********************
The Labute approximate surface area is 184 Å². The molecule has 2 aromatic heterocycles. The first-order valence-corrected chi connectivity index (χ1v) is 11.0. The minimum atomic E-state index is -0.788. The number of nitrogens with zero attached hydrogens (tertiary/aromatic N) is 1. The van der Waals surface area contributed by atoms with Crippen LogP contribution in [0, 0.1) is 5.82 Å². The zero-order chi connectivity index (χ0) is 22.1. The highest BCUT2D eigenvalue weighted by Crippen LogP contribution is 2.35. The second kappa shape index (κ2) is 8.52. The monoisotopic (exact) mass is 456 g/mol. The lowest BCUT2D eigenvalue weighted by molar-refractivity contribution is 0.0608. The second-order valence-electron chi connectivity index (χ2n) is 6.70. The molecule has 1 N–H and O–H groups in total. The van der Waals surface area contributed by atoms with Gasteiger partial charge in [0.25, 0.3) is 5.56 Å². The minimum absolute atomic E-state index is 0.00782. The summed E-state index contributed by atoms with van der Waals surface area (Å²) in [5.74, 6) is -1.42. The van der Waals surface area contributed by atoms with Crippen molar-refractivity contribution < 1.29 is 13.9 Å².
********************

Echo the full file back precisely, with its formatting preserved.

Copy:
The Labute approximate surface area is 184 Å². The molecule has 2 aromatic heterocycles. The first-order valence-corrected chi connectivity index (χ1v) is 11.0. The minimum atomic E-state index is -0.788. The number of nitrogens with zero attached hydrogens (tertiary/aromatic N) is 1. The van der Waals surface area contributed by atoms with Crippen LogP contribution in [0, 0.1) is 5.82 Å². The zero-order chi connectivity index (χ0) is 22.1. The highest BCUT2D eigenvalue weighted by Crippen LogP contribution is 2.35. The second kappa shape index (κ2) is 8.52. The monoisotopic (exact) mass is 456 g/mol. The lowest BCUT2D eigenvalue weighted by molar-refractivity contribution is 0.0608. The second-order valence-electron chi connectivity index (χ2n) is 6.70. The molecule has 1 N–H and O–H groups in total. The van der Waals surface area contributed by atoms with Gasteiger partial charge in [0.25, 0.3) is 5.56 Å². The minimum absolute atomic E-state index is 0.00782. The summed E-state index contributed by atoms with van der Waals surface area (Å²) in [5.74, 6) is -1.42. The van der Waals surface area contributed by atoms with Crippen molar-refractivity contribution < 1.29 is 13.9 Å².